She came to dance. She arrived on a dusty dusk, the car ride from the airport went over and into potholes scaterred around serious road construction sites that never really ended, but just morphed into one another. She prodded her four year old – “Look, Bob the builder diggers”, pointing to the construction vehicles. His eyes wondered for the bright colours of his toys, but these were all brazenly blended with the dust and dirt, so he was unfazed. The hired car, an older Ambassador beige model, was humid – it was hot outside and you expected air conditioning. She kept using her muslin scarf alternating to wipe hers and her son’s sweaty forehead, brow, neck, anything that was exposed to the humidity.
In the interim of those emotions of expectation, of arrival, of where you are going to end up: of what accommodation, what hospitality, she asked her host who was to be one of her musicians, –‘What is the stage like? Does it have a dance floor? Or floor boards? Hope it isn’’t concrete?”. The musician noted the priority of dance floors instead of the state o the rooms she would be staying.
“No, no not concrete” he answered and evasiv-ed the question in the most Indian way as possible that the floor was going to be ‘okay”, without giving detail. He hadn’t actually thought or inquired about the floor and now seemed alarmed as it was so fundamental, so important to the whole project he was about to take on – What if the floor was concrete? But then the theatre had had dance performances there before, so felt relieved at that thought.
They did arrive, finally, as they would, were to – two hours after leaving the airport; a journey of just 12 trafficked miles. It was well into evening, Kolatta was buzzing with neons in competition with white tubular lights, blinding the detail through the faze of a settled polluted evening.
The arrival at was a tall building, with broken concrete, peeled paint and leaking supply water pipes, and air conditioning units sticking out as sore pimples; their presence somehow did not strike out different, the condition was no different to the next building in the block and in fact the entire block, street – as if it was almost a municipal requirement or design feature that you had to have leaking plumbing and dirty cracked concrete. Had it been a set for one xxxxx films, foreshadowing some dystopian time ahead of this?
The building was modern, post independence modern, unlike the stead crumbling colonial buildings the British left behind, that some called a blemish on their city, a city ghost –a feature she loved about the city, the fact that it was just around the corner from the old Chowringee Lane, she will want to visit no 36, she had seen the film, So, she fekt disappointed that the building wasn’t of that artitecture, instead it was of the Tata Tower ilk, also around the corner, that caught the nation’s futurism, when after unshackling 200 years of British colonial rule India still turned to the west for its grand design – for Corbusier to design Chandigarh,
She knew her building wasn’t a hotel, the musician’s budget couldn’t stretch to booking one with a bathroom attached, the only ‘rider’ she had asked; instead it was a self-contained apartment, with a cook servant. “It’s on the ninth floor’ as DM led the way into the elevator.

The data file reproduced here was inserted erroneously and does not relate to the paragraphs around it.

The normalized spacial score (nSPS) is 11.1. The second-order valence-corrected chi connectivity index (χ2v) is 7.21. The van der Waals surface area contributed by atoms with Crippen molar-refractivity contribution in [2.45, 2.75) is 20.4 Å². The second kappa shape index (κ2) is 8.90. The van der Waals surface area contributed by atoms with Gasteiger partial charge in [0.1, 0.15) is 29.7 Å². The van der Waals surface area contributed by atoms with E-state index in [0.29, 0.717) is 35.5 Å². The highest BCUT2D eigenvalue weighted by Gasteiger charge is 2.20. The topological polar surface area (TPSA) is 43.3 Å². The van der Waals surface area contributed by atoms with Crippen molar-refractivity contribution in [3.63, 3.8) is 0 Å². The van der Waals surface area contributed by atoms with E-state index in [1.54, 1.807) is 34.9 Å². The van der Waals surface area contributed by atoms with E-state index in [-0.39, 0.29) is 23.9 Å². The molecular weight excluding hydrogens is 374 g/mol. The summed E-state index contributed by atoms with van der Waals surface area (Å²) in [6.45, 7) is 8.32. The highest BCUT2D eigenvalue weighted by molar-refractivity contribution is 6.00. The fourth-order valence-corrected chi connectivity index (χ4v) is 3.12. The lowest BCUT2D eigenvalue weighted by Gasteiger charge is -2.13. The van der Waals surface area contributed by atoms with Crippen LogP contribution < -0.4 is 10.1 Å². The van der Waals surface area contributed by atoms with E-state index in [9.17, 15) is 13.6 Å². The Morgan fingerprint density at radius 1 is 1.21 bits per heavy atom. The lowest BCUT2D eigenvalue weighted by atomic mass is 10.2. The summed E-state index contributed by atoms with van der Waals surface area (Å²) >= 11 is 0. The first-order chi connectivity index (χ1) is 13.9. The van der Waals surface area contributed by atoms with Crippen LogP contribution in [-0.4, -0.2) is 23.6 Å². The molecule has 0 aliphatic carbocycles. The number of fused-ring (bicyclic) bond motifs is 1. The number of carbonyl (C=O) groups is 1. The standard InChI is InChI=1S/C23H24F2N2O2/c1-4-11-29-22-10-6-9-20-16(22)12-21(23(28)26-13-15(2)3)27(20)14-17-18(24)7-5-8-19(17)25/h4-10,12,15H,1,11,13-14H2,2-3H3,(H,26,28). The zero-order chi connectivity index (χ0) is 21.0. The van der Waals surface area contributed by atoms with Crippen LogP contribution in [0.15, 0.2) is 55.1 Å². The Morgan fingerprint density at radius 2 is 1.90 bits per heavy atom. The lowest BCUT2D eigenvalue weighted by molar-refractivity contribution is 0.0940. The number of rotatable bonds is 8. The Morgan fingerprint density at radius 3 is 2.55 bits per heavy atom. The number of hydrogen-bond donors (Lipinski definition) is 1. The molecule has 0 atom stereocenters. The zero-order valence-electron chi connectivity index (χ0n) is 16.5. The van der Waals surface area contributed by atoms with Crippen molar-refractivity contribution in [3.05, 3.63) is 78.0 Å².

Immediately she felt unsafe; the urine lined corners were just a distraction to the creaky soundscape of the elevator lifting and climbing up onto the floors above, stopping at each one where a traffic of people boarded or disembarked into what could only be a 8ft square cubicle, and together they shifted and shoved each other to balance the floor. She looked for the signage of permissible weight – but it seemed screwed out of the wall. She regretted immediately for accepting the reccomendation of a friend, who had stayed there on a previous tour of a show – a friend who was so frugal that he once had announced a 2 * hotel was height of luxury for him. She smiled, she was fond of him, but shouldn’t have listened to him nevertheless. She smiled also when her son reached out to a passenger pulled into the elevator – a four legged passenger – a goat!
The journey to the 9th floor mirrored the taxi ride, it had its own pot- holes, humidity, sweat and smell; this time her boy was paying attention to what was around him – to a trick of closing the door, it had to be connected at a certain angle, and then forced at a certain speed to hit the connectors before the circuits responded to the buttons pressed. . You obviously needed to have done it on many previous occasions to master its commands and for that there seemed a good proportion of passengers of that mastery. And it wasn’t always responding to that set of skills – around the sixth floor it became stubborn to any responses and only colluded when couple of the passengers left for the stairs.
The apartment was spacious, surprisingly, modern, sixties modern, kept well with G plan replica furnitures. What became surprising to her was that that there were four other rooms, each with it own guests, opening to a living/dining room, it wasn’t exclusive as she had been led to believe, An adolescent, he must have been 16 or 17, greeted them with a big beaming smile aiming more at her boy. His first question was whether she wanted a cup of tea. Caffeine got in the way of her sleep and with a jet lag in her muscles – she declined. The he asked her and her boy’s preference for for breakfast. She wasn’t bothered – but her boy must be kept away from any sweet cereals , – ‘a toast would do’.
She noticed the Musician twitching to and asked him about rehearsal next day. “ Morning” he replied.
“Ten is good”
“I will come and pick you”
“It is okay, I can meet you there”
You will have a problem finding . It is diffcult.
A taxi will know”
Okay – so shall I see you at 9.30?
“If we are to start at 10?